In their original state, as God really intended them to be, humans were wholly rational Spock-like beings, comparable perhaps to computers housed in robotic bodies of flesh and blood. As such, they were designed to think only in terms of “true” and “false,” to contemplate the unchanging laws of nature and the eternal verities of logic and metaphysics. In accordance with Maimonides’ philosophical ideal of religious fulfillment, it is only by directing our minds toward the contemplation of abstract concepts that transcend the ephemeral status of material or physical objects that humans can aspire to eventual immortality.

Thus, according to Maimonides’ interpretation of the biblical story of the garden of Eden, instead of fulfilling their authentic vocations as rational beings with knowledge of absolute truth, eating the forbidden fruit downgraded the human race to the inferior status of “knowledge of good and bad”; that is to say: they were now limited to the kinds of moral and aesthetic opinions that are contingent upon the vagaries of changing social situations. Our need to cope with such situations distracts us from contemplation of more crucial metaphysical matters. Contrary to the premise assumed by Maimonides’ questioner, eating the forbidden fruit did not lift the first couple to a God-like status, but rather it lowered them to an existence more similar to that of brute animals.

It should be noted that this assessment differed greatly from that of Philo, who argued for the superiority of ethical virtue precisely because of the way that it blends theoretical and ethical perfection into an integrated life.

Indeed, what impelled Adam and Eve to disobey the divine prohibition was their inability to resist the biological urges that were built into their physical bodies. Angels, according to the standard medieval understanding accepted by Maimonides, are “separate intelligences,” beings of pure thought without material substance. Humans, on the other hand, were fashioned as a hybrid of abstract intellect and physical body—and that combination did not initially function successfully.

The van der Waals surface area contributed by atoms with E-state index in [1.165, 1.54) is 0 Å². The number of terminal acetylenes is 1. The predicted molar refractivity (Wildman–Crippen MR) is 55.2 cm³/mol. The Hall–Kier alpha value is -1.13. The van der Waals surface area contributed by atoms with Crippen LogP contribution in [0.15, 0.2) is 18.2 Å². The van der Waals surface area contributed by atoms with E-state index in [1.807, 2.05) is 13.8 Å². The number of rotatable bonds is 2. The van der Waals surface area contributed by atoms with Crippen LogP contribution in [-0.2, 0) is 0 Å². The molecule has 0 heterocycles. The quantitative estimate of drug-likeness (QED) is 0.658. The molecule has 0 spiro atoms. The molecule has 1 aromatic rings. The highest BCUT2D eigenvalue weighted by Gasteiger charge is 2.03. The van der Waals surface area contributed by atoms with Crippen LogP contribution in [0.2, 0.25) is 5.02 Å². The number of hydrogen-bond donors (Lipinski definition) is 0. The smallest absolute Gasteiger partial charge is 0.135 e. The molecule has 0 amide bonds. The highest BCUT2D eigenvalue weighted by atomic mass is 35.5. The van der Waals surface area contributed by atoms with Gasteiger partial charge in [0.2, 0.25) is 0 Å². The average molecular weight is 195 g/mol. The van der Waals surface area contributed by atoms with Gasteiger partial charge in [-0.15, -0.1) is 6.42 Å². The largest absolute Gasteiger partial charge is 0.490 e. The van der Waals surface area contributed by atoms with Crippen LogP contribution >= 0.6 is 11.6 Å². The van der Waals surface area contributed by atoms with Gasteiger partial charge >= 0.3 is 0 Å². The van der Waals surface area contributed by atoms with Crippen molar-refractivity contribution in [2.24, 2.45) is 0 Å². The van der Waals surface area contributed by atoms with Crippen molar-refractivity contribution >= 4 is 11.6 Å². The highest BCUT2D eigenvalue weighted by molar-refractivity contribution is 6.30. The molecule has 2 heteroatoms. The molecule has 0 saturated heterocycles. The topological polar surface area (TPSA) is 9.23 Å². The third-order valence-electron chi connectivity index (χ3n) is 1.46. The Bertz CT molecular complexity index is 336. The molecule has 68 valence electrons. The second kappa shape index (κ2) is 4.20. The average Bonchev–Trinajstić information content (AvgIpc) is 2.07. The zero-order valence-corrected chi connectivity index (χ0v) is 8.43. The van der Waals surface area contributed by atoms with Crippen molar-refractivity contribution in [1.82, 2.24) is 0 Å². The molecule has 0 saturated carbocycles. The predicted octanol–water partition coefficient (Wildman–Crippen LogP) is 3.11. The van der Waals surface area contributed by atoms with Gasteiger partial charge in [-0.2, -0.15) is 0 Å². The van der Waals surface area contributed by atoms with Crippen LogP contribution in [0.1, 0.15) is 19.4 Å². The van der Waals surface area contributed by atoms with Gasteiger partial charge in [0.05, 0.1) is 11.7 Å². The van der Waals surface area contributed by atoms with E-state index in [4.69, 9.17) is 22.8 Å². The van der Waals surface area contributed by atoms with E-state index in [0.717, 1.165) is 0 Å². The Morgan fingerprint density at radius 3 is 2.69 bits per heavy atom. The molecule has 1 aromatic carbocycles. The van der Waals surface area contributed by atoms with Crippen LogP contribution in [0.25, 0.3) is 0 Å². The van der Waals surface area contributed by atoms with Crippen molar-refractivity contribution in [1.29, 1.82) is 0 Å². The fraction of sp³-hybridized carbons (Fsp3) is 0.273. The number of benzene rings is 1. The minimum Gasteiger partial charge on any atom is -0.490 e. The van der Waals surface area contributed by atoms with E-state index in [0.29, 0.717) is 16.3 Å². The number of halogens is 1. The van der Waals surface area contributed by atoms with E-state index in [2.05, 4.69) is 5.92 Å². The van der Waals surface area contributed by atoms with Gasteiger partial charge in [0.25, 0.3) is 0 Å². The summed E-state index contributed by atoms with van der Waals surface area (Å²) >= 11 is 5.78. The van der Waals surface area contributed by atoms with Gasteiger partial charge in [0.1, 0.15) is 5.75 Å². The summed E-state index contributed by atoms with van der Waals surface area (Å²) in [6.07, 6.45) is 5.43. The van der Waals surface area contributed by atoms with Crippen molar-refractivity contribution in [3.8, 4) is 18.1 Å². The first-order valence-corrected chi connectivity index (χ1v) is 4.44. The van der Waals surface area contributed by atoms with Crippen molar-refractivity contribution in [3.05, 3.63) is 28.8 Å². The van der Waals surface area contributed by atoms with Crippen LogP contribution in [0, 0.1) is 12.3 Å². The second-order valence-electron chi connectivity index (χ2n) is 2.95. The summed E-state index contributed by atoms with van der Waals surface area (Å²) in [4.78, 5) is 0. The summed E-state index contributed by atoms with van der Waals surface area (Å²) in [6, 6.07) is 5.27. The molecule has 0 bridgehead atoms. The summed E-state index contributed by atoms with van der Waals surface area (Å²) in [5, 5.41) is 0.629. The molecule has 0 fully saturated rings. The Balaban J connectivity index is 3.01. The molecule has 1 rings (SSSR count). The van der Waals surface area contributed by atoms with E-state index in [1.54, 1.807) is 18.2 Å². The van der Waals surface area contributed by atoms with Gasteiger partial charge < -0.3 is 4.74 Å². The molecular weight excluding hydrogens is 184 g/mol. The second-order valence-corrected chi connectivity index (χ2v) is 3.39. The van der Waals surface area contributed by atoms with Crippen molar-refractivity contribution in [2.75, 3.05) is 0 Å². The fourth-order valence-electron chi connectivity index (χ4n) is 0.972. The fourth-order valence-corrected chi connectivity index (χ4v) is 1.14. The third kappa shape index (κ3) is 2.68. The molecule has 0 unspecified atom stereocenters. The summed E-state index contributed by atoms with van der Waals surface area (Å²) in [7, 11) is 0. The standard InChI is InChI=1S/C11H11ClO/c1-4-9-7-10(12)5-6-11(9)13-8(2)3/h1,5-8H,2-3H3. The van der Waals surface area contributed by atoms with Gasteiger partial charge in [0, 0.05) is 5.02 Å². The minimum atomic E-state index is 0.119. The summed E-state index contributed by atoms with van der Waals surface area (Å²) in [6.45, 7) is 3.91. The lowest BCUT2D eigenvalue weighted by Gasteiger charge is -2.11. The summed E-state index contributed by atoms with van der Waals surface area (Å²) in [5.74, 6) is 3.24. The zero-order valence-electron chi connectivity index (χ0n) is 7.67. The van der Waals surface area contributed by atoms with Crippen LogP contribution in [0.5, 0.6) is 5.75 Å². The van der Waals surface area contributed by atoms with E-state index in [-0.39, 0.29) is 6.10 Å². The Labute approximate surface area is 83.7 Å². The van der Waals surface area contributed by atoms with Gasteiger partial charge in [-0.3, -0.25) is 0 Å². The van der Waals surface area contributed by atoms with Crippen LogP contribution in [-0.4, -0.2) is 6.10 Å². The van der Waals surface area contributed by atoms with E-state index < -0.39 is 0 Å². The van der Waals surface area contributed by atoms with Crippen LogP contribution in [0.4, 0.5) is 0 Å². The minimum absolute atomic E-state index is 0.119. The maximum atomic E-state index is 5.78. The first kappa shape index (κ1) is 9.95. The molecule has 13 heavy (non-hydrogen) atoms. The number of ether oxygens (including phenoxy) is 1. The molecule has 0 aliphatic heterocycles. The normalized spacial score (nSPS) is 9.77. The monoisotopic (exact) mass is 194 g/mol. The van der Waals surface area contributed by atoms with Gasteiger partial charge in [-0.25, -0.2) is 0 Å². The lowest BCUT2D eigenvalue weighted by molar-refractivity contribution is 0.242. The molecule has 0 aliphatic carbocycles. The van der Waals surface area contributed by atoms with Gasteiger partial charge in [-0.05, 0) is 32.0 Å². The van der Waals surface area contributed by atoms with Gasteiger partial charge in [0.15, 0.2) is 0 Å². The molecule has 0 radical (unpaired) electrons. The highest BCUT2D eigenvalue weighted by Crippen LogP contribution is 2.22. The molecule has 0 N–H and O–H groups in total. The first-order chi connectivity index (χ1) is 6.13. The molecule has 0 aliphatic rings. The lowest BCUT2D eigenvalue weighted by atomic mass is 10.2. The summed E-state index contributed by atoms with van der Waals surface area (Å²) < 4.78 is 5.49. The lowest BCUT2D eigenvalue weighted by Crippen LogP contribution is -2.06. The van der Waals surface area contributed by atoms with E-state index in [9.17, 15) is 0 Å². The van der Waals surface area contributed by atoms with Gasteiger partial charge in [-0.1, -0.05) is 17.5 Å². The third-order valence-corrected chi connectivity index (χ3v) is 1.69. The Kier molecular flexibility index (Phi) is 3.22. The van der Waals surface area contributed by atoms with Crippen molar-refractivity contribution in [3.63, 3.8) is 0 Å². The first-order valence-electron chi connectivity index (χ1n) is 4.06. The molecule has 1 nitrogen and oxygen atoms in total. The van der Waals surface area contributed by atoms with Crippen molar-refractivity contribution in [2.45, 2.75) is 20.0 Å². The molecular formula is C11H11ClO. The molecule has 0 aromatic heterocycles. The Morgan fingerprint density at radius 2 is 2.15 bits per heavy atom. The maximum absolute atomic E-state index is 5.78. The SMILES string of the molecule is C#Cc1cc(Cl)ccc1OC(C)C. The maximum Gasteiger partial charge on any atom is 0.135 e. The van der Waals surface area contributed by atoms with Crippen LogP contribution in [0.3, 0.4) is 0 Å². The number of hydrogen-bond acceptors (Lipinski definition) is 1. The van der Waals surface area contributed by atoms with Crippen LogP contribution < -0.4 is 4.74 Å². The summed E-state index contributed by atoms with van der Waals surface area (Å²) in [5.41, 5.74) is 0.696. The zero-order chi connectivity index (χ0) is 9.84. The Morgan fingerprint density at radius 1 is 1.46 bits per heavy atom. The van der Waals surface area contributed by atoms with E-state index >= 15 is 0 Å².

In keeping with this explanation, Maimonides points out that prior to their transgression, Adam and Eve were not aware of their nakedness. Clearly they were not suffering from physical blindness, so they knew that they were unclothed; however, that fact was initially irrelevant to their intellectual lives. Unfortunately, their biological desires made them unable to resist the enticements of the savoury fruit.

Ultimately, according to Maimonides—and contrary to the shallow reading of the scriptural tale—there was no magical ingredient in the fruit that expanded their minds to new levels of knowledge; rather, their failure to resist its allure was a symptom of the general inability of their minds to maintain control over their physical natures. The same realization now made it necessary for them to restrain their sexual desires by covering themselves with clothing.

How, then, according to Maimonides, are we to account for the statement in the Torah where the Almighty expresses concerns that after eating the fruit, humans will “be as God, knowing good and evil”?

In order to avoid this difficulty, Maimonides has to explain the text in an ingenious and unconventional manner. The Hebrew word “elohim” that is usually rendered as “God” can also have some other meanings. In rabbinic interpretations, the term is occasionally applied to human judges. In the present instance, Maimonides prefers this option. So instead of the theologically absurd scenario of an absolute God who feels threatened by the prospect of competition from puny human rivals, the Almighty was really expressing his disappointment in mankind for falling short of their sublimely philosophical potential as rational minds, and sinking instead into the illusory realm of mere “truthishness” or “alternative facts.”